One of our favorite collaborative open data projects is [OpenStreetMap](http://www.openstreetmap.org). We’ve [talked before](http://www.pbs.org/idealab/2010/10/openstreetmaps-audacious-goal-free-open-map-of-the-world288.html) about the project’s goals, how its free and open nature is advantageous for non-profit and commercial applications alike, and how its open and near-real-time editing process is a major [advantage in rapidly changing situations](http://www.pbs.org/idealab/2010/12/how-openstreetmap-helps-to-curb-haitis-cholera-epidemic342.html), from city construction projects to natural disasters. The map’s coverage continues to grow and become increasingly accurate and complete as more people discover it and contribute.
The project’s main feature is not the interactive “slippy map,” but the thousands of other possibilities the underlying data provides. Since OpenStreetMap is open and freely available, many niche spinoffs highlight specific areas of interest, like good [bicycle routes](http://www.opencyclemap.org/), details important to [sailing and marine navigation](http://www.openseamap.org/), and information about [wheelchair accessibility](http://wheelmap.org/). OpenStreetMap is an excellent resource of data for creating custom maps with [TileMill](http://tilemill.com/), our open-source map design studio which [we’ve written about here before](http://www.pbs.org/idealab/2011/03/telling-better-stories-by-designing-custom-maps-using-tilemill059.html).
![Bike paths and schools in Portland](http://farm4.static.flickr.com/3170/5862912391_8998fae67b.jpg)
Above is a custom map created in TileMill using data from OpenStreetMap. It pulls information about bike paths out of the OpenStreetMap database and highlights them with pink lines. The map also shows schools, which are the purple dots. Instead of cluttering the map with labels, we’re using TileMill’s interactivity feature in this example to show school names when the mouse cursor hovers over them.
- Getting Data
With so much information in the OpenStreetMap database, working with all of it at once can be a challenge requiring a lot of time and hardware. But often, you will only need data for a particular region, and in these cases there are simpler options than cloning the full database. [CloudMade](http://cloudmade.com/) and [Geofabrik](http://www.geofabrik.de/) are two companies that provide extracts of the OSM database that are broken up into more manageable chunks based on countries, states and provinces. The data is available in a variety of formats suited for different needs, many of which work well in TileMill. (Browse CloudMade’s files at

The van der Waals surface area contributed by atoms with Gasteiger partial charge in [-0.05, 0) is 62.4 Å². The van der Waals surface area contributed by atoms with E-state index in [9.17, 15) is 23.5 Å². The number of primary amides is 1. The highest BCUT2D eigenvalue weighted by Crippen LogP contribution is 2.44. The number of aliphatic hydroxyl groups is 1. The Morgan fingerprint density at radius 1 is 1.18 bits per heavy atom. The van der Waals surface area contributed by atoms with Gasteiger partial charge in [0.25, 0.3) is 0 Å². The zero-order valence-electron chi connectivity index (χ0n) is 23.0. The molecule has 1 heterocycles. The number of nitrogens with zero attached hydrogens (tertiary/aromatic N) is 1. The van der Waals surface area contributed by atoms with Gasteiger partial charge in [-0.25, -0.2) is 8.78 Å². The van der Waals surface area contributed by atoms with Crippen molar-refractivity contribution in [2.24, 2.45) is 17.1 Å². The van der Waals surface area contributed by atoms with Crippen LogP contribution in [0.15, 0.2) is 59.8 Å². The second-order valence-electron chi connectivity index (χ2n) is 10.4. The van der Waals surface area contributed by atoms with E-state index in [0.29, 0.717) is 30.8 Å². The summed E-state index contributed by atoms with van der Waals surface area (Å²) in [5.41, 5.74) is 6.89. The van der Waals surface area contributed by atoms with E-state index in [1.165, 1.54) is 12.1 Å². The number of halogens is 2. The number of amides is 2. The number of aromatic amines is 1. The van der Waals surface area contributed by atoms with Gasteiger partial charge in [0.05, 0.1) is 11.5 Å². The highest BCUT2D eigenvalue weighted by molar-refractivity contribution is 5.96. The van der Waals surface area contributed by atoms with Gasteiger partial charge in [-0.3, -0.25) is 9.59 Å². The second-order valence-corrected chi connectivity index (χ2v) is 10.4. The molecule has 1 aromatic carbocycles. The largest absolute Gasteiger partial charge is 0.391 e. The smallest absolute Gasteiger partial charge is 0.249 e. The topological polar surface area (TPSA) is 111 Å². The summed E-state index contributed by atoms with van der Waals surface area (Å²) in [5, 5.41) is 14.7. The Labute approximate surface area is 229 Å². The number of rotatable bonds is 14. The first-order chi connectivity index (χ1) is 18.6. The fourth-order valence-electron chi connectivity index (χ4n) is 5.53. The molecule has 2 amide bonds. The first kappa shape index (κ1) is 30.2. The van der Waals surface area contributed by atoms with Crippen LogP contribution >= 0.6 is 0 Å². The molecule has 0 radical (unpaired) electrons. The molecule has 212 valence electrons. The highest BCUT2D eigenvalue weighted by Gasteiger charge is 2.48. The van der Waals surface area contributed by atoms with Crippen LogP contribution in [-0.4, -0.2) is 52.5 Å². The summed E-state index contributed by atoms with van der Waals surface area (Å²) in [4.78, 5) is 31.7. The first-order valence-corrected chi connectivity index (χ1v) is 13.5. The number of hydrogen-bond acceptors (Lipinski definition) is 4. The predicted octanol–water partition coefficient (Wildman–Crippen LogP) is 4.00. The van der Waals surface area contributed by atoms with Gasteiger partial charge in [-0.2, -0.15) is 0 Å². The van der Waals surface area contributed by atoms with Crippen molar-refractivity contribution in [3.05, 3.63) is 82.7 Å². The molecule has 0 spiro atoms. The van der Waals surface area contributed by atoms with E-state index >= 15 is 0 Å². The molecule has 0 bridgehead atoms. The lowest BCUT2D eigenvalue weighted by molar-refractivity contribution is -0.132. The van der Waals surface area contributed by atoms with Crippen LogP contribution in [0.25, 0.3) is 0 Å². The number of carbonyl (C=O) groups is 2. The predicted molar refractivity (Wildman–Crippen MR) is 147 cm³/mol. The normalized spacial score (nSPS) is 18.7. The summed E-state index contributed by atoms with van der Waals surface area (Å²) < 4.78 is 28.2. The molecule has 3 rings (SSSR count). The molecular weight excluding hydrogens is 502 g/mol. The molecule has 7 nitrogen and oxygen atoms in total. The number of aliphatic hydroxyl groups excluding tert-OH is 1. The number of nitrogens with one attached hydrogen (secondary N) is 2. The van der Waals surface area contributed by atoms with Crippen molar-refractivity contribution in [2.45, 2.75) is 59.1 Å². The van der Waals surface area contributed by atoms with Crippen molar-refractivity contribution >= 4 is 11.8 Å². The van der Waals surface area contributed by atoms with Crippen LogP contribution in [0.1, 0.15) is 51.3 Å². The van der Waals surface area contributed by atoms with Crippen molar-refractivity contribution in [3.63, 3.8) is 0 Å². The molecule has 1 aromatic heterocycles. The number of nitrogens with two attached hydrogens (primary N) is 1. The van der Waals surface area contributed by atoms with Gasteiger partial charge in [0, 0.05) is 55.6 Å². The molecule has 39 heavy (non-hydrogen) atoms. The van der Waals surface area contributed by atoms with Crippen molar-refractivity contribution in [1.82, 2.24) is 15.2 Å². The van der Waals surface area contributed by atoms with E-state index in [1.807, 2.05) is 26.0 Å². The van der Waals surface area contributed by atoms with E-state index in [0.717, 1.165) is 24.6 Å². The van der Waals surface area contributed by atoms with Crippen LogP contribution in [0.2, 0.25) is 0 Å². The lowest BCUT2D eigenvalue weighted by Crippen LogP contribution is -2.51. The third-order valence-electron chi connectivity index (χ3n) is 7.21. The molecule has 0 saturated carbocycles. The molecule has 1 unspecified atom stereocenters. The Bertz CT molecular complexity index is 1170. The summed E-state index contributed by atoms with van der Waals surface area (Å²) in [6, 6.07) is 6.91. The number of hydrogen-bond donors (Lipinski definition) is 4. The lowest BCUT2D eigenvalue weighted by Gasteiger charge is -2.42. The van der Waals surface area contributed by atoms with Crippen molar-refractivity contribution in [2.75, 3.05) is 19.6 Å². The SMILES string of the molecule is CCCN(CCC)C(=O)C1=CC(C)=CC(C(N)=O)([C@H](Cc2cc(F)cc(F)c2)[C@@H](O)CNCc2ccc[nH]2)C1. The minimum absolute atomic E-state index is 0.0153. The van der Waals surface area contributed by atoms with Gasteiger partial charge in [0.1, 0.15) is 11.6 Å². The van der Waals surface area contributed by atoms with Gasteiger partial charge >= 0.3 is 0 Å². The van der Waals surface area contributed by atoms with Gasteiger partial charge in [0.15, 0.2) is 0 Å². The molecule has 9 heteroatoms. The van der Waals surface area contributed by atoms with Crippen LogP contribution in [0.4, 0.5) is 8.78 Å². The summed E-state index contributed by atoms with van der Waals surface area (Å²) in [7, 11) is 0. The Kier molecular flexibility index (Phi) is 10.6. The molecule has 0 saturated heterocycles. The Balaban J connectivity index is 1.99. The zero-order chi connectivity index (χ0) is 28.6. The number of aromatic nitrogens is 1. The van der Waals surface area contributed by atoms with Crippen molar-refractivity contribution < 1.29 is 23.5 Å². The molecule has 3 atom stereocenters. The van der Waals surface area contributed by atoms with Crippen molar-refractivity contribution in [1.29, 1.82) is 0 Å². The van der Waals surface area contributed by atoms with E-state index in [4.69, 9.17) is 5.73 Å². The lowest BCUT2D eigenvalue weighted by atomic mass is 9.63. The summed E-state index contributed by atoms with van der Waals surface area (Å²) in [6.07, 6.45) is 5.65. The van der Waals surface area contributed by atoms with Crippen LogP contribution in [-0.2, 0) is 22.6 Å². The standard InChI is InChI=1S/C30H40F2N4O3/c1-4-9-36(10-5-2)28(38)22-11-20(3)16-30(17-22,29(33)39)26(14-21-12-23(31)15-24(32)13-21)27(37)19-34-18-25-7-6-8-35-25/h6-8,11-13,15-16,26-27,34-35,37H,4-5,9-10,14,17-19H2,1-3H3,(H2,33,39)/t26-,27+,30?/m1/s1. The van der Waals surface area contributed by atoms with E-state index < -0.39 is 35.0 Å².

Some of the data extracts can be easily imported into a [PostGIS](http://postgis.refractions.net/) database, which [recent versions of TileMill can connect to](http://developmentseed.org/blog/2011/may/26/announcing-postgis-support-tilemill). PostGIS is an extension for PostgreSQL databases that provides features for working with geographic data, and is used to power the maps for OpenStreetMap.org, [open.MapQuest.com](http://open.mapquest.com/), and many other online maps.
![TileMill editing a PostGIS layer](http://farm6.static.flickr.com/5117/5863463866_448a586c7a.jpg)
TileMill editing a PostGIS layer
For those less familiar with working with spatial databases, shapefiles are probably the simpler route. TileMill comes with an [example road map](http://developmentseed.org/blog/2011/jun/01/open-streets-dc-showing-what-tilemill-can-do-street-level) project that uses shapefiles from CloudMade. The actual shapefiles it uses cover just Washington, D.C. However, because all the shapefiles from CloudMade use the same data table layout, it’s possible to apply the same style sheet to any area they have shape files for. With a few small tweaks, the same style could also be used with OpenStreetMap shapefiles from Geofabrik.
Whichever route you take, hopefully TileMill will make working with open geographic data sources such as OpenStreetMap easy and flexible, and encourage creative results.
You can download TileMill at [TileMill.com](http://tilemill.com/) and find support documentation for how to use it to create online, interactive, custom maps at [support.mapbox.com](http://support.mapbox.com/).